Contamination, mainly focusing on the effects that oil development has been having on water quality. So to start with many complaint and arguments have been made that are stating that the water that nearby cities and towns are using are being polluted. One of the top complaints found was methane leaking into underground water ways. This presents quite the problem as methane is highly flammable. You can find many videos of people light water from facets on fire with the high amounts of methane being present. Methane being highly flammable can also be very deadly in high amounts since it can cause an explosion if accumulated in large quantities. Other drilling chemical and materials are also ever present. The biggest concerns of the chemicals that are used are carcinogens. As many know this are known to cause cancer. Other drilling chemicals are present and there are a large variety of them that are used. Many have been disclosed by oil companies but few still remain to be determined. However it’s not even the chemicals that are the most of the worries. The staggering amou...
... middle of paper ...
...eports/Clean-Energy-Trends-2013). It’s indicative that these trends continue after this time period so that we do not leave our future generations to the mercy of the heavily subsidized oil industry. Oil is what we inherited and it’s what is going to be used until it runs out, but we should begin to look towards sustainability with much greater enthusiasm to escape the coming negative effects of oil depletion.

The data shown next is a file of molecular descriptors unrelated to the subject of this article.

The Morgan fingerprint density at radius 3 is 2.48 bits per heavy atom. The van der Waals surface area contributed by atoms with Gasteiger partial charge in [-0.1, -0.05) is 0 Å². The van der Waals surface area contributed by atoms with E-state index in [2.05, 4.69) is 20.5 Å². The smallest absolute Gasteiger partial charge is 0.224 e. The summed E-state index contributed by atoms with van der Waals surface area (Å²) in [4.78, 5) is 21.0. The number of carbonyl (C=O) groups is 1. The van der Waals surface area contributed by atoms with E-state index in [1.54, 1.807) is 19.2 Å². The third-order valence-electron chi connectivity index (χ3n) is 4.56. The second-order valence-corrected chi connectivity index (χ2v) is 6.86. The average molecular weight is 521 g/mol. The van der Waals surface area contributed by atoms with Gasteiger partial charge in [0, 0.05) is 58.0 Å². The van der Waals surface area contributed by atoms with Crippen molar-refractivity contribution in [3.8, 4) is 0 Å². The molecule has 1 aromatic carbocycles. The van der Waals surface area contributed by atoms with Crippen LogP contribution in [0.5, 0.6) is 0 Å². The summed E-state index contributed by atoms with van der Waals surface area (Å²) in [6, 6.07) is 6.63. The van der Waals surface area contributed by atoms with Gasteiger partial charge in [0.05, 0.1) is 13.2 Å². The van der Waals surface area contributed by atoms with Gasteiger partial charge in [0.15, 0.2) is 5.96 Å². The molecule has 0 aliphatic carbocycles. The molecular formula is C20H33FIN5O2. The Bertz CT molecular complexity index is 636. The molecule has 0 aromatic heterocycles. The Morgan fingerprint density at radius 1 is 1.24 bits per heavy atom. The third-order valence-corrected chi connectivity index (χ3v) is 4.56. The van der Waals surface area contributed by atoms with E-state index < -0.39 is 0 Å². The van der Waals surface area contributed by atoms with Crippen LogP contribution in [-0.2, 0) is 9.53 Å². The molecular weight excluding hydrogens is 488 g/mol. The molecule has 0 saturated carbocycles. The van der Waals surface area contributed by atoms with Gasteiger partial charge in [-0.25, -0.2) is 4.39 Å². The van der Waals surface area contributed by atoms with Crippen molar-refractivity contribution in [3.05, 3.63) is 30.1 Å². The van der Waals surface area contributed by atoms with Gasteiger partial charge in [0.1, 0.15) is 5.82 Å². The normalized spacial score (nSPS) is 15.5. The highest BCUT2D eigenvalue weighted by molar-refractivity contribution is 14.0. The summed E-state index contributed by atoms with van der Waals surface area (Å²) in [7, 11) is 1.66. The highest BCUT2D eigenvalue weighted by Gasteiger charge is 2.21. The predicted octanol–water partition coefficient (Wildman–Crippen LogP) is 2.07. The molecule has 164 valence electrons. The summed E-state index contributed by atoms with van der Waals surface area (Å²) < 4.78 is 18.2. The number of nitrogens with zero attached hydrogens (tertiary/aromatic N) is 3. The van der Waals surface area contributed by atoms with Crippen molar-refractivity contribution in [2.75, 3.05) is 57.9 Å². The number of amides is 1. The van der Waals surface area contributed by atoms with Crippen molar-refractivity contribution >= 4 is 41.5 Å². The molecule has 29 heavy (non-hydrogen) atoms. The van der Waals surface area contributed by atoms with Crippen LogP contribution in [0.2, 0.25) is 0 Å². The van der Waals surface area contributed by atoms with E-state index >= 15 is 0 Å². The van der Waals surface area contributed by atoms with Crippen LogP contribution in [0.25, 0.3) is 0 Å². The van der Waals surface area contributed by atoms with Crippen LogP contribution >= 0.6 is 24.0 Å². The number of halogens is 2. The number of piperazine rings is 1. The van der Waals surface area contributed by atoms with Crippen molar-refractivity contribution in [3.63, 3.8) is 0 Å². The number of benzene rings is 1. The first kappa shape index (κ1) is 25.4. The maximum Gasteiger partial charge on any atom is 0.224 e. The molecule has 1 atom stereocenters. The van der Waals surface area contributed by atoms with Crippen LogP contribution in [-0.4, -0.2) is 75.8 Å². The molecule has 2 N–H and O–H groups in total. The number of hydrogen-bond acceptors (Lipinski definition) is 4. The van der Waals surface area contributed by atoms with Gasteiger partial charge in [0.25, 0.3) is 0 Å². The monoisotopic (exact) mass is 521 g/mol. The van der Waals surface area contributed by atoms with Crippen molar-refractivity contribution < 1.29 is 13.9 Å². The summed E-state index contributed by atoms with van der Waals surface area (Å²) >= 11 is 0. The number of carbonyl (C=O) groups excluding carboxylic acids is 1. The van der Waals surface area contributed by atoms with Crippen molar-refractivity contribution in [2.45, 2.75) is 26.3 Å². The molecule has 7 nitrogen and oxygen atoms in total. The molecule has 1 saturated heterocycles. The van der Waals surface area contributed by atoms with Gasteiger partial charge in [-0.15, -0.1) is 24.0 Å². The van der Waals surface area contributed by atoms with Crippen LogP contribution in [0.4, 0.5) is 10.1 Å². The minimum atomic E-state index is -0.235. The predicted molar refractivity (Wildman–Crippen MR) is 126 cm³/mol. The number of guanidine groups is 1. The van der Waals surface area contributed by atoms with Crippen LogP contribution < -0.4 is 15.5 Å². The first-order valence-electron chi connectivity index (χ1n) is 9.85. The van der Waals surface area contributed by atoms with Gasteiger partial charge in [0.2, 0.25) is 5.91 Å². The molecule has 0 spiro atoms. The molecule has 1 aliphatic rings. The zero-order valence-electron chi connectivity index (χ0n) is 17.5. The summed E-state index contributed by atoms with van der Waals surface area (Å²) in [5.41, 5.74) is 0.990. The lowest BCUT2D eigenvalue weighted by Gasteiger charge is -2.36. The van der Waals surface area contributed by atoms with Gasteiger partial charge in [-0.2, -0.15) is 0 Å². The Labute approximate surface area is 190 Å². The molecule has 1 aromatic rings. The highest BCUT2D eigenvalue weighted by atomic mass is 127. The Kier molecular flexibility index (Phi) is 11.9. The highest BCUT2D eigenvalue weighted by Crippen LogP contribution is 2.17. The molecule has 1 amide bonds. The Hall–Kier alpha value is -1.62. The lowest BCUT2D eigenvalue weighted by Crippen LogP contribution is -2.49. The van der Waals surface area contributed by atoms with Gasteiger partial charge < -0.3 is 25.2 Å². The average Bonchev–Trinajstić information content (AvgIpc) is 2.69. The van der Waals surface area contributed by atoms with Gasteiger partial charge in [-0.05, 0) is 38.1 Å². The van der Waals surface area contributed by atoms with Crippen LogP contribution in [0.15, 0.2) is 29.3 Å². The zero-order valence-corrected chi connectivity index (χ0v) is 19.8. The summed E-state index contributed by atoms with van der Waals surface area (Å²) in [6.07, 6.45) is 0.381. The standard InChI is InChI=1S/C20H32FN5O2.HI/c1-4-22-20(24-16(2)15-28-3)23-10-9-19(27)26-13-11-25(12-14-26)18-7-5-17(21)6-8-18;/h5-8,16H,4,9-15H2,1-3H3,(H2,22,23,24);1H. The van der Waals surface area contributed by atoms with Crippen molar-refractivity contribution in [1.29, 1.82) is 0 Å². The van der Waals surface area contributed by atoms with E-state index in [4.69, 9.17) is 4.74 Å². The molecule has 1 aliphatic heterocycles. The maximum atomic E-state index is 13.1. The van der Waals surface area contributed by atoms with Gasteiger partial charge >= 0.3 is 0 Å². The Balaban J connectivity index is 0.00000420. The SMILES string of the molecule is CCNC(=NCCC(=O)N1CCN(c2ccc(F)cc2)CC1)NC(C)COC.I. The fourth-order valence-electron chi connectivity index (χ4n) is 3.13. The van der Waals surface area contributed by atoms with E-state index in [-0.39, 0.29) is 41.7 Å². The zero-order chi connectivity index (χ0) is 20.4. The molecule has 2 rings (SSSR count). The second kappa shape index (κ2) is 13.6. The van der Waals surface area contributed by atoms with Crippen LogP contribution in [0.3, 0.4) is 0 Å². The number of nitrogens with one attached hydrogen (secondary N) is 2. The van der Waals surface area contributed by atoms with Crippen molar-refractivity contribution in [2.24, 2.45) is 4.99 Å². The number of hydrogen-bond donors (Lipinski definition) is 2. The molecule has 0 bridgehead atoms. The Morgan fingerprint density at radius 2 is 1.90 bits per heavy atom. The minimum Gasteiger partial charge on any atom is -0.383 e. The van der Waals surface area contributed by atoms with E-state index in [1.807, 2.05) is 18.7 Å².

In conclusion, we hope that the darker side of the oil development double edge sword has been brought to the light. From the contamination of both soil and water to the use of the land, the affects to natural wildlife and the areas communities, and the reduction to alternative energies the negatives are spread throughout everyday life. Hopefully we can look at both sides and be able to make educated decisions that are good for issues today and in the future.
Need Writing Help?
Get feedback on grammar, clarity, concision and logic instantly.Check your paper »
- The earliest oil wells were operated by striking, consecutively dropping and raising a cable tool into the earth. An oil well is made to take petroleum and hydrocarbons to the surface by drilling into the earth’s surface. This method didn’t get much penetration into the earth’s crust, so the drillers had to constantly drill in different spots. Through several decades the methods were enhanced and many technologies got built stronger in order to extract more oil from wells. There are four major oil development processes such as exploration, well development, production and site abandonment.... [tags: Petroleum, Natural gas, Oil well, Oil field]
1291 words (3.7 pages)